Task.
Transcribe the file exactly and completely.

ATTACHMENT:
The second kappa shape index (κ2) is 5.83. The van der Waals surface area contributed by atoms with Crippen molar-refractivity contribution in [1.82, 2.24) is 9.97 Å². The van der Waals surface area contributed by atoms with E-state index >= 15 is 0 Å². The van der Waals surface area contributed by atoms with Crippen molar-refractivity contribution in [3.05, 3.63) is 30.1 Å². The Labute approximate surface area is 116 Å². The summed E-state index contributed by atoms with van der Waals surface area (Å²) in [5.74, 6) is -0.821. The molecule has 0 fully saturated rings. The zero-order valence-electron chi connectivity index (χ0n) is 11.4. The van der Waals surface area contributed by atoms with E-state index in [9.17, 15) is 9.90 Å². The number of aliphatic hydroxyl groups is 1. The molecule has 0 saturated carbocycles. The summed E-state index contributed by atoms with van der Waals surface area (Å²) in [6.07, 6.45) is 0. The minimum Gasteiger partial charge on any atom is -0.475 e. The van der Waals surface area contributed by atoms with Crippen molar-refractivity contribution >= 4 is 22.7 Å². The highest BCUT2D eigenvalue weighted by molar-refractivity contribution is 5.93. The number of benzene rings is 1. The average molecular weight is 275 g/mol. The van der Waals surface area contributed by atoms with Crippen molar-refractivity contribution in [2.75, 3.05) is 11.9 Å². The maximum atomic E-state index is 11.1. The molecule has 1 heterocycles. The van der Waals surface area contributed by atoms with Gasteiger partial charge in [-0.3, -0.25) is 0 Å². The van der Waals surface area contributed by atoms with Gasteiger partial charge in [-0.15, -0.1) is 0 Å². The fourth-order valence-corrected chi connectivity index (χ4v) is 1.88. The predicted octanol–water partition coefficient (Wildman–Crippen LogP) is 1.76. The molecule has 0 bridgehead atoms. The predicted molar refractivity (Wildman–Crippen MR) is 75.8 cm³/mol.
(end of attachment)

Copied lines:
The second kappa shape index (κ2) is 5.83. The van der Waals surface area contributed by atoms with Crippen molar-refractivity contribution in [1.82, 2.24) is 9.97 Å². The van der Waals surface area contributed by atoms with E-state index >= 15 is 0 Å². The van der Waals surface area contributed by atoms with Crippen molar-refractivity contribution in [3.05, 3.63) is 30.1 Å². The Labute approximate surface area is 116 Å². The summed E-state index contributed by atoms with van der Waals surface area (Å²) in [5.74, 6) is -0.821. The molecule has 0 fully saturated rings. The zero-order valence-electron chi connectivity index (χ0n) is 11.4. The van der Waals surface area contributed by atoms with E-state index in [9.17, 15) is 9.90 Å². The number of aliphatic hydroxyl groups is 1. The molecule has 0 saturated carbocycles. The summed E-state index contributed by atoms with van der Waals surface area (Å²) in [6.07, 6.45) is 0. The minimum Gasteiger partial charge on any atom is -0.475 e. The van der Waals surface area contributed by atoms with Crippen molar-refractivity contribution >= 4 is 22.7 Å². The highest BCUT2D eigenvalue weighted by molar-refractivity contribution is 5.93. The number of benzene rings is 1. The average molecular weight is 275 g/mol. The van der Waals surface area contributed by atoms with Crippen molar-refractivity contribution in [2.75, 3.05) is 11.9 Å². The maximum atomic E-state index is 11.1. The molecule has 1 heterocycles. The van der Waals surface area contributed by atoms with Gasteiger partial charge in [-0.3, -0.25) is 0 Å². The van der Waals surface area contributed by atoms with Gasteiger partial charge in [-0.15, -0.1) is 0 Å². The fourth-order valence-corrected chi connectivity index (χ4v) is 1.88. The predicted octanol–water partition coefficient (Wildman–Crippen LogP) is 1.76. The molecule has 0 bridgehead atoms. The predicted molar refractivity (Wildman–Crippen MR) is 75.8 cm³/mol.